Hackernoon logoLocking and Encrypting Apps with Encfs by@rohit

Locking and Encrypting Apps with Encfs

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@rohitRohit Goswami

For better syntax highlighting and the ability to copy paste the code snippets, view this post on grimoire.science.

One of the prob­lems of a shared sys­tem, is that some­times mul­ti­ple ap­pli­ca­tions are used by mul­ti­ple peo­ple. Normally this would be solved by the ex­cel­lent multi-user sup­port in­her­ent to *nix sys­tems. After all, *nix and de­riv­a­tives were de­signed to be used by mul­ti­ple users at the same time.

However, in some cases, it just makes sense for a sin­gle ap­pli­ca­tion to stay locked un­til a pass­word is sup­plied. In any case, encfs is one of the bet­ter en­cryp­tion meth­ods (as long as us­abil­ity over­shad­ows se­cu­rity) and it’s a good prac­tice to en­crypt ap­pli­ca­tion data any­way. The case for en­cryp­tion varies, but weather it’s to make life harder for hack­ers, or just to stop cloud stor­age providers from sniff­ing around, it’s always a good idea. Even if mul­ti­ple users will not be shar­ing an ac­count, en­cryp­tion pre­vents the root users or admins from get­ting too frisky with your data.

The pop­u­lar gnome-keyring and other se­cu­rity au­then­ti­ca­tion meth­ods are not a good fit for this since most of them are un­locked all at once and with­out be­ing linked to a par­tic­u­lar pro­gram.

Here we will cre­ate a few sim­ple bash scripts to gener­i­cally and flex­i­bly lock and en­crypt ap­pli­ca­tions in a way which al­lows for mul­ti­ple users to have their own pri­vate en­crypted in­stances of shared apps. The com­plete scripts are lo­cated in my Dotfiles.


The ba­sic re­quire­ments are com­monly found across most UNIX sys­tems and its de­riv­a­tives in­clud­ing MacOS, Ubuntu and other Debian dis­tros, RPM based sys­tems etc.

I per­son­ally run Arch Linux but that’s just a bi­ased en­dorse­ment.

The re­quire­ments are:

  1. Bash

This is needed for the shell sub­sti­tu­tions in the shell script. Found al­most every­where.

2. EncFS

This han­dles the en­cryp­tion por­tion. Though every­thing cov­ered here will re­quire only the base pro­gram it­self, new users would prob­a­bly ben­e­fit from hav­ing one of the GUI in­ter­faces to encfs as well. I pre­fer Gnome Encfs Manager.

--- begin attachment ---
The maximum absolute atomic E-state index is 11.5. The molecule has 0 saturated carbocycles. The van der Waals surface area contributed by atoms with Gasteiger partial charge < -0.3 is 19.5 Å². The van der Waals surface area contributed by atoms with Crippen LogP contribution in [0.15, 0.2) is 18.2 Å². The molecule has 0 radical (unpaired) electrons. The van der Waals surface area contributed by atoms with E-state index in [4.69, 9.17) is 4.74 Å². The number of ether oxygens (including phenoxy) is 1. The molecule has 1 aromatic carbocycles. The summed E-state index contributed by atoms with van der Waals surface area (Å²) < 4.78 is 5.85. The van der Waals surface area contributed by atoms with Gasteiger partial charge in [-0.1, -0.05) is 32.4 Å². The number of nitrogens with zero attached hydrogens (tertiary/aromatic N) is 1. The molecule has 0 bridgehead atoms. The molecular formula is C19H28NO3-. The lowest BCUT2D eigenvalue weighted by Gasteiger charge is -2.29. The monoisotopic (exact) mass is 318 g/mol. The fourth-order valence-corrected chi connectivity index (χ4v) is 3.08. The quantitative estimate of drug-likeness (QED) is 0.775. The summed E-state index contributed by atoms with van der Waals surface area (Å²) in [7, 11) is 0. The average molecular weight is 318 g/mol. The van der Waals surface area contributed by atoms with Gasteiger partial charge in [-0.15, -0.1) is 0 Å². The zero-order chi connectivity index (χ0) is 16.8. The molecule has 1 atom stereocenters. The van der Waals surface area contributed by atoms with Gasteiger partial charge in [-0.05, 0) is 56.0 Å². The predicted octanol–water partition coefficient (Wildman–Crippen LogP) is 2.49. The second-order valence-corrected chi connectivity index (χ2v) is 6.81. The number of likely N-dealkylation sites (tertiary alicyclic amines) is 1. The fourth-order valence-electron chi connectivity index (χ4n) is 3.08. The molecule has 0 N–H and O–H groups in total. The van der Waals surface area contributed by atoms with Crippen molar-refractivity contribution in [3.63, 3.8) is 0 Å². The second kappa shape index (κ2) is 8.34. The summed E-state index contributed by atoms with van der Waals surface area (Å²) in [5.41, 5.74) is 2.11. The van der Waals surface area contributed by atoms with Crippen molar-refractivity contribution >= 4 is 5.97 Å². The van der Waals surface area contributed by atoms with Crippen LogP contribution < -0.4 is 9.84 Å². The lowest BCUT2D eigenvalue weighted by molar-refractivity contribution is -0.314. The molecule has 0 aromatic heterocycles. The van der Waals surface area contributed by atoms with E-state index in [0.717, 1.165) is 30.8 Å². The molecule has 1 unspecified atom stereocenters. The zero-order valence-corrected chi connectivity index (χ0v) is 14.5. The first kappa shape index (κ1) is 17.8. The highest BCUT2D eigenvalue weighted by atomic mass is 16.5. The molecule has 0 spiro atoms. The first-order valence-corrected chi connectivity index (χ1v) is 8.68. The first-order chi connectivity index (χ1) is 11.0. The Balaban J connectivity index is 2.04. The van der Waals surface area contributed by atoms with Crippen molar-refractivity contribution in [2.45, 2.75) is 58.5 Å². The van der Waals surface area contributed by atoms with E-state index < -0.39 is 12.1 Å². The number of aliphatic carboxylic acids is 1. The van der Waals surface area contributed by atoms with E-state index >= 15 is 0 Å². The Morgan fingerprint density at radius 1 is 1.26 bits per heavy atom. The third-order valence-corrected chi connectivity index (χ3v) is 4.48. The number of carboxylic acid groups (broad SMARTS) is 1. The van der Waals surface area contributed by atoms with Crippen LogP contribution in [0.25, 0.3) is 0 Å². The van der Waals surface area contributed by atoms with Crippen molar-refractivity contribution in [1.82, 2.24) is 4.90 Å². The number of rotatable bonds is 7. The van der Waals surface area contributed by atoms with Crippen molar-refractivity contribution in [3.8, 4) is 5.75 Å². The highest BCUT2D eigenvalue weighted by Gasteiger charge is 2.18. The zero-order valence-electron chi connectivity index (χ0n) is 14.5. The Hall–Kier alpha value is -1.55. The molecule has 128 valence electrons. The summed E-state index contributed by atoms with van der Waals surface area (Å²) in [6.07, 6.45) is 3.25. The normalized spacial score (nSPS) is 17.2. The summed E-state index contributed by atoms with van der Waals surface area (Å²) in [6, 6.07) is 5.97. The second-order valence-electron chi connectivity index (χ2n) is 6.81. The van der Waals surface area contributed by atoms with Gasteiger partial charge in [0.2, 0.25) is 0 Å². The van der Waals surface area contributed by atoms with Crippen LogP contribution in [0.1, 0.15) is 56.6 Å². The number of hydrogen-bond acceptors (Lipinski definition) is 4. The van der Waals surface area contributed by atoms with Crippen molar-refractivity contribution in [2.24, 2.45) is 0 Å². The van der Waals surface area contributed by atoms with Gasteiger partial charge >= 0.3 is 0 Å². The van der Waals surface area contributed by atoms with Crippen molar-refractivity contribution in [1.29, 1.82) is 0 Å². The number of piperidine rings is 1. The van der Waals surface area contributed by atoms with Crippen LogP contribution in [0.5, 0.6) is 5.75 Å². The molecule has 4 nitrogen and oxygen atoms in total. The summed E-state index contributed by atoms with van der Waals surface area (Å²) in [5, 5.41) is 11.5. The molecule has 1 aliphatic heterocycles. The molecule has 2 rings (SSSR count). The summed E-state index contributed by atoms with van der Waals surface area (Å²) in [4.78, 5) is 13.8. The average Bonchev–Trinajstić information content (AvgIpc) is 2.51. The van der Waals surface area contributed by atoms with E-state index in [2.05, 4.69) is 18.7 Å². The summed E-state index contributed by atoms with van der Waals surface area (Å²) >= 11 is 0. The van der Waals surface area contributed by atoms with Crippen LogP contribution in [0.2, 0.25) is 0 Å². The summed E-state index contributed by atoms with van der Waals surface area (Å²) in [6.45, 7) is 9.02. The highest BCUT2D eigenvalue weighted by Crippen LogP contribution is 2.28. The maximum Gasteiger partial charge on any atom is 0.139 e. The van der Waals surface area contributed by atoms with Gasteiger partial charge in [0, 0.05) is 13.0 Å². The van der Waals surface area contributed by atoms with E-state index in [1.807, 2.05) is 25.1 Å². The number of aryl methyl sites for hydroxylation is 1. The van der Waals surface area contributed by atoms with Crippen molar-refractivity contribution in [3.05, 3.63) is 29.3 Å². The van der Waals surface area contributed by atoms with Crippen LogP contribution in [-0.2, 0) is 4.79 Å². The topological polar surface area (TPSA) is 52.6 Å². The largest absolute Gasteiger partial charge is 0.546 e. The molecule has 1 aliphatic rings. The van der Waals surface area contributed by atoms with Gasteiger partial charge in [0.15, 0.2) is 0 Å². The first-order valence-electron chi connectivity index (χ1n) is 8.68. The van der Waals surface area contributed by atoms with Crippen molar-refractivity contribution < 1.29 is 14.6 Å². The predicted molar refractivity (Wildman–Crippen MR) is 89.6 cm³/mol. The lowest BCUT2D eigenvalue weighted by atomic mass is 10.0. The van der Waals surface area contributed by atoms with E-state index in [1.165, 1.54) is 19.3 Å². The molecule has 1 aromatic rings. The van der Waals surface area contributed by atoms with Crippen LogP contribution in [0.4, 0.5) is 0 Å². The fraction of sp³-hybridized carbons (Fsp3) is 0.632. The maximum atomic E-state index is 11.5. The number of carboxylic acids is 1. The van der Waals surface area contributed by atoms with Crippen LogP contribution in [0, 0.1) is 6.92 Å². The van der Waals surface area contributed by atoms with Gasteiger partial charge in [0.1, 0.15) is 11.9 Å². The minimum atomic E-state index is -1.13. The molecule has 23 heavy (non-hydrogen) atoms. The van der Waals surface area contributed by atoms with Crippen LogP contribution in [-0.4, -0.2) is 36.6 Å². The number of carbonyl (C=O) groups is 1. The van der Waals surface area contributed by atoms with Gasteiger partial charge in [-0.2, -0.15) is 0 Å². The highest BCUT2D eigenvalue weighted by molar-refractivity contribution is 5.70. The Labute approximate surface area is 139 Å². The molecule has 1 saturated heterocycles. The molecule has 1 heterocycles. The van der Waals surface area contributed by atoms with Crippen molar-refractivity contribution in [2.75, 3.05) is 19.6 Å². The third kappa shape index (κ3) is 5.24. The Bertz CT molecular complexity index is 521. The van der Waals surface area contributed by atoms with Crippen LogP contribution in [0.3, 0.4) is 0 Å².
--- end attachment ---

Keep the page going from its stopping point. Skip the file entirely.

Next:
3. An ASKPASS pro­gram

These are most fa­mously known for weird ssh er­rors. However, here we will fo­cus on zen­ity and git as a fall­back.

And that’s it. Other vari­a­tions of this method might use shoes for more GUI good­ness. Other askpass pro­grams and helpers may also be used, like the pop­u­lar x11-ssh-askpass pro­gram.

Program Structure

Our basic structure is simple.

  1. An en­crypted folder is mounted
  2. The ap­pli­ca­tion is run

Additionally we would like the fol­low­ing fea­tures:

  1. Execution with­out the ter­mi­nal (GUI, no ter­mi­nal user queries)
  2. An au­to­mated way of gen­er­at­ing a new stash for ap­pli­ca­tions
  3. A san­i­tized name for the mount points


Before get­ting to the cre­ation of a script, I like to ex­per­i­ment with the na­tive shell. In this case this sim­ply in­volved check­ing the fol­low­ing:

Shell trials
  • This prompted me to cre­ate the di­rec­tory if it did­n’t ex­ist, which would not be han­dled prop­erly from within a shell script.

Additionally the MAN page for encfs showed me that sup­port for ex­ter­nal au­then­ti­ca­tion man­agers is granted via the --extpass flag.


With those pre­lim­i­nar­ies out of the way, it is time to start script­ing. Portions which re­quire the bash shell specif­i­cally will have the she­bang in­cluded.

Always re­mem­ber to start the script with it and to only put it once, right at the top of the file.

The shebang

Setting Variables

Initially we might simply set an unlock string as follows:

Using a variable for the unlock dialog

Choosing an ASKPASS pro­gram